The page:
Have you ever gone to bed really tired, but toss and turn all night finally falling to sleep as the first rays of sunlight peep through your bedroom window? Or you go to sleep easily, but wake in the middle of the night and no matter what you do, you can’t get back to sleep again?
Insomnia is a common condition experienced by one in three people at some time in their lives. It may be brought on by stress, sleeping in unfamiliar environments, jet lag, stimulants or due to an acute illness. Normal sleep patterns usually return once the stress or event is over.
When insomnia strikes, be reassured that there are things you can do to enhance the quality of your sleep and help you get off to a good night’s rest.
1. Establish a bedtime routine.
Go to bed at the same time each night if possible. This helps the body to establish it’s natural sleep/wake cycle, our circadian rhythm. Also try and get up at the same time each day. Although you may be tempted to sleep in on a weekend, it’t actually more beneficial to get up at the same time and have a brief (no more than 30 minute) nap in the afternoon. If however, your insomnia is due to a health condition, a sleep-in on a weekend may help.
2. Enhance your Melatonin levels.
We all produce Melatonin, a hormone that regulates our sleeping and waking patterns. It’s production is controlled by exposure to light and we produce more in the evenings when it is dark so we become sleepy, and less during the day so we can remain awake and alert. Modern life however, often interferes with Melatonin production. Artificially lit offices, computer screens and television all affect our melatonin levels. Try and get some exposure to natural light during the day and exercise outdoors. Keep curtains and blinds open when possible to expose yourself to natural light.
Avoid using the computer, your iPhone and iPad and watching television late at night. These all suppress melatonin production and stimulate your brain at a time when your body is trying to wind down.
3. Create an inviting bedroom.
Make sure that your sleeping environment is relaxing and welcoming and not part of your working environment. Keep televisions out of the bedroom and ensure that you have a great mattress. It has been said that the bedroom is for sleeping and sex and that’s not a bad suggestion. Invest in blackout curtains as any light will affect the quality of your sleep and try to minimise any secondary lights such as from a clock-radio. If you have to go to the bathroom at night, try and not turn on lights. Use a torch or have a low wattage light in the hall or bathroom. Keep the bedroom cool as overheating can affect your sleep.
4. Relax before bedtime.
Instead of working late into the night or watching TV and overstimulating your brain, relax with a book and read by a soft light. Have a warm bath prior to bed with some aromatherapy oils such as lavender or roman chamomile or put a few drops of these oils on a tissue under your pillow. Listen to some calming music to enhance and relax your mind.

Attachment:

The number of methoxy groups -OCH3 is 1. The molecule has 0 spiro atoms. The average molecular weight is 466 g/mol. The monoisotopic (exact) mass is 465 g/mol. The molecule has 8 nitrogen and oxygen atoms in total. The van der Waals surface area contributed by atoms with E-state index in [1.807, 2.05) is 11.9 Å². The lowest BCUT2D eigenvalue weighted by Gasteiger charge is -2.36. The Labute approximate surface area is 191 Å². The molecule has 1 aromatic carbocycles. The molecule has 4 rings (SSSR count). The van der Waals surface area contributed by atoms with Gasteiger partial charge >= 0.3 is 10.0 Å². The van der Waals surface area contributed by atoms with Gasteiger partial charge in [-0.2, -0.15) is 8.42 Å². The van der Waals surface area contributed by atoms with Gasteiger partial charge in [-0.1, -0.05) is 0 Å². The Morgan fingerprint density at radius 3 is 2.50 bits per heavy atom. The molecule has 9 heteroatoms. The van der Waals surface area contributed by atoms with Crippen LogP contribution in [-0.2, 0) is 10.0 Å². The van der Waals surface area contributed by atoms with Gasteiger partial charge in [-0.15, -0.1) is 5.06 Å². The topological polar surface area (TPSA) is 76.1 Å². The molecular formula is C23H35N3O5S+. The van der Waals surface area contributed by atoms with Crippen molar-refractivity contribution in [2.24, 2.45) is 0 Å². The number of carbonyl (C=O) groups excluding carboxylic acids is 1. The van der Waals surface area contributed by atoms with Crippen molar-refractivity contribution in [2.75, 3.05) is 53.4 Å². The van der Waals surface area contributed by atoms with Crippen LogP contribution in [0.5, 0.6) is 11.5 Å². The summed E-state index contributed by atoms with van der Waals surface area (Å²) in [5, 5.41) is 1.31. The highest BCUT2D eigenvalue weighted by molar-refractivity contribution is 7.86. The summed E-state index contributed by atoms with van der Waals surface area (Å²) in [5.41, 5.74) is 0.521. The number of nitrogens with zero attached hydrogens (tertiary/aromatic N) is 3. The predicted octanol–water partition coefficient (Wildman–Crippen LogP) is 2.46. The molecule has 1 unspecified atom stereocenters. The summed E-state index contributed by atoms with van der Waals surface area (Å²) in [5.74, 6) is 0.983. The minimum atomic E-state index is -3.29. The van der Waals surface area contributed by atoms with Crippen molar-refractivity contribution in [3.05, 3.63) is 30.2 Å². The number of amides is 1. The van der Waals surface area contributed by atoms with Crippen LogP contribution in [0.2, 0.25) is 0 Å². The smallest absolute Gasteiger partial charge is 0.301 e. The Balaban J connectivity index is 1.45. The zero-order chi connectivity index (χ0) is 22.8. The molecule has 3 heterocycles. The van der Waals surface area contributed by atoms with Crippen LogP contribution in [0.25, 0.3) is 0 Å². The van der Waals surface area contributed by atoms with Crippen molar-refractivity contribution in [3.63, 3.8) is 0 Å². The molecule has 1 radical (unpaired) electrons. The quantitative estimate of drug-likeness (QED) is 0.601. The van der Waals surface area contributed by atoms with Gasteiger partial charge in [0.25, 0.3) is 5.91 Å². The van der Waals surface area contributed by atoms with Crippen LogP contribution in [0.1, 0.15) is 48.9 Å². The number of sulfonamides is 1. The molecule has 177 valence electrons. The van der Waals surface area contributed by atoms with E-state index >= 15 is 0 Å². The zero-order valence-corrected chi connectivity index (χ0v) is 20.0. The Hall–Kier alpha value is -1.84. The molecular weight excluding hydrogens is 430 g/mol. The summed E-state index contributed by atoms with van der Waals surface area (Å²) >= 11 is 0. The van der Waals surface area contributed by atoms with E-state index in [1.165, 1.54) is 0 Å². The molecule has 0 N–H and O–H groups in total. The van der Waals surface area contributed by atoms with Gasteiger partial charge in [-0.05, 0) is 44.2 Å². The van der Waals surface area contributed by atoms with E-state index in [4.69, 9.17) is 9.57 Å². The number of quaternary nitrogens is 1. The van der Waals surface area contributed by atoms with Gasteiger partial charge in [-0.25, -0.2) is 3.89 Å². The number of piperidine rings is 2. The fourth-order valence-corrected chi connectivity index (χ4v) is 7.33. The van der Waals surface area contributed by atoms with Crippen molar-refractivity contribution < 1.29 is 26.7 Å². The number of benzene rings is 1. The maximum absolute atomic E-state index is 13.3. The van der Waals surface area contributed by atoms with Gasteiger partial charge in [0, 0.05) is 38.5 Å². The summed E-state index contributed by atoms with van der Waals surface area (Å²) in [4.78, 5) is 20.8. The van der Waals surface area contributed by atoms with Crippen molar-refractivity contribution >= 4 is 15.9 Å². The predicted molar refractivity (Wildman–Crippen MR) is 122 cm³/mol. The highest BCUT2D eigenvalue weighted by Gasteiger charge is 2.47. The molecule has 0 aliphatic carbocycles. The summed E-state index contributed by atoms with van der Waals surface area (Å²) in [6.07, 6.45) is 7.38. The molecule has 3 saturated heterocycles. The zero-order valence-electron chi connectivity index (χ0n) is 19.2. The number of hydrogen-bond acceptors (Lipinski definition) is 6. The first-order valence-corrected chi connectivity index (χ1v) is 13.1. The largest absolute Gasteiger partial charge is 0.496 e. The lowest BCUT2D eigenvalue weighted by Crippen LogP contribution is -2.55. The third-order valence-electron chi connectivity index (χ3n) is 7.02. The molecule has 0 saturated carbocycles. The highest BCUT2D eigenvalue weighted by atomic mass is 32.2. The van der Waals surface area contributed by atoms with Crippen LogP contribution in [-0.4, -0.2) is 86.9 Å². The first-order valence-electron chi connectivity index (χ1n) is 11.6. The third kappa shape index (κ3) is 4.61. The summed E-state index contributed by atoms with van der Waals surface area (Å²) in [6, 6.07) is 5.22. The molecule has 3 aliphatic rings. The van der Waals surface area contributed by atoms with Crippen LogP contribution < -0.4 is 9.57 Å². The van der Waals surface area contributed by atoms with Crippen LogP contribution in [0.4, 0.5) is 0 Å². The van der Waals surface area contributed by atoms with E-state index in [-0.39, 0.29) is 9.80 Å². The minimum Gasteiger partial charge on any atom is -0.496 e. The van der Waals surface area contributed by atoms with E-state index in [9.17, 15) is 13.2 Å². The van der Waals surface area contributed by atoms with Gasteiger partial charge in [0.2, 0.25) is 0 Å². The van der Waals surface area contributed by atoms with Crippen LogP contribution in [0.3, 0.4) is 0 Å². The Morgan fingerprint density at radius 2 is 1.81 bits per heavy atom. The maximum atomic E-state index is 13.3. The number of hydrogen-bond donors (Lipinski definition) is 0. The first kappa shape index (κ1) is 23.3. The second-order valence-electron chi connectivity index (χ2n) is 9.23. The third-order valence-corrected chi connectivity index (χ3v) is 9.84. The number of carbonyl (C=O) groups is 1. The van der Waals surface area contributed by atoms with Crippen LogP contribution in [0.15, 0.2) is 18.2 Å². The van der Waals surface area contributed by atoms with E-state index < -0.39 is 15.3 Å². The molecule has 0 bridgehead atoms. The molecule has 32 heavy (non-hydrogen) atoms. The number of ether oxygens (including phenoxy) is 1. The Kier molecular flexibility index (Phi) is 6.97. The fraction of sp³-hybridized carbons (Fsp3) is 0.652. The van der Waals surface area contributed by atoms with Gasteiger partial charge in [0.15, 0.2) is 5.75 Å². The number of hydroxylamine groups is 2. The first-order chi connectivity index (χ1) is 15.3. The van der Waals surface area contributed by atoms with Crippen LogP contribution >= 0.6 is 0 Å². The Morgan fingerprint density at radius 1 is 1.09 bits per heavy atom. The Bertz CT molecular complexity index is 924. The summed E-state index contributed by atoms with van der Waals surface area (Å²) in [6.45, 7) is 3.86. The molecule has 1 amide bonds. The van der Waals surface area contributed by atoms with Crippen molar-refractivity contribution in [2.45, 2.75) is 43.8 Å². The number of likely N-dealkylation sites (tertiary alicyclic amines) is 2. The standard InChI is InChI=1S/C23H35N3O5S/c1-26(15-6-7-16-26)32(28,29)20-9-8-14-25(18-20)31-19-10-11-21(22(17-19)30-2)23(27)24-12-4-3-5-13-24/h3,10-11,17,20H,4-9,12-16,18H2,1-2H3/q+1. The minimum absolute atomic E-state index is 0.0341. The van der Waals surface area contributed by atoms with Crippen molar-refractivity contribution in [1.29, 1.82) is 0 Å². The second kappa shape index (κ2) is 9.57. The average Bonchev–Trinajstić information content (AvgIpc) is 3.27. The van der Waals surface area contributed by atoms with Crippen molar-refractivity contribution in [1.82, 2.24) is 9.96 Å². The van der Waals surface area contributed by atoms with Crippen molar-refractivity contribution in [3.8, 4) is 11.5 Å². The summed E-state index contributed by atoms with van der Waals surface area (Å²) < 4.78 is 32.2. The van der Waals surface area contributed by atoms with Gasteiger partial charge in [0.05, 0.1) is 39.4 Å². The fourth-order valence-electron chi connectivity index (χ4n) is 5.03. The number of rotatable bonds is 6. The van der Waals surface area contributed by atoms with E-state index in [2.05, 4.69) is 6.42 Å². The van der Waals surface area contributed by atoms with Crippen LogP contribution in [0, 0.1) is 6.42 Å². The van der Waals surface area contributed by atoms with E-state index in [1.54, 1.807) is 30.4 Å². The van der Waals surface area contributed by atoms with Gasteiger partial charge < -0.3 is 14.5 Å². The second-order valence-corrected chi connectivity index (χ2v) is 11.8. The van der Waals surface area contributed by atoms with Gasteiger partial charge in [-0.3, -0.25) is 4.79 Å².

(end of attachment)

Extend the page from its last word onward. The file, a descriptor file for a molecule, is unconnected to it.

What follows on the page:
5. Eat the right food and exercise regularly.
Cut back your intake of coffee, especially in the afternoon and evening. Caffeine is a stimulant that will disrupt your sleep patterns and it’s also a diuretic which means more trips to the bathroom!
Avoid alcohol late at night even though you may think it will help you sleep. Initially it may help you feel drowsier and get off to sleep quickly but it affects the quality of your sleep and makes it more likely that you will wake later in the night. The old story of a ‘nightcap’ is just that, a story! It is thought to originate from the 1700′s when people had an alcoholic drink to keep them warm. Whether it actually helped them sleep is debatable!!
Avoid heavy meals within two hours of bedtime as your stomach will be working hard to digest the food and sleep will be disrupted. Regular exercise is great as it will help you sleep more deeply but avoid anything strenuous at night as it tends to stimulate and warm up the body.
Deep breathing techniques or meditation before bedtime prepare your mind and body for a good night’s rest. Progressively relax your muscles one by one and breath deeply in and out. Visualize a quiet place, the sea, a meadow or stream and imagine yourself there.
Invest in regular Reflexology treatments to help balance your body and mind and enhance the activity of your Pineal gland which produces Melatonin.
7. Calm your Active Mind.
You may find that you fall asleep easily, only to wake a few hours later with your mind racing. If you find you are tossing and turning, get up briefly and write down what you are thinking or worrying about. Getting your thoughts down on paper often helps get them ‘out of your head.’ Read for awhile by a soft light or have a small snack if needed. When back in bed, ‘listen’ to your body and feel it relaxing. Try some of the relaxation techniques as above.
Remember, Insomnia is a symptom not an illness but if it persists it needs to be investigated. It may be the sign of an underlying condition. We all crave our sleep and feel very frustrated when we miss out or find it is disturbed. However with a few simple changes we can restore that blissful feeling of a great night’s slumber.
Disclaimer: Please note that all information in this article is the opinion of the author and obtained through her knowledge and the following references. It is not meant to replace medical advice and a medical opinion should always be obtained for any health condition.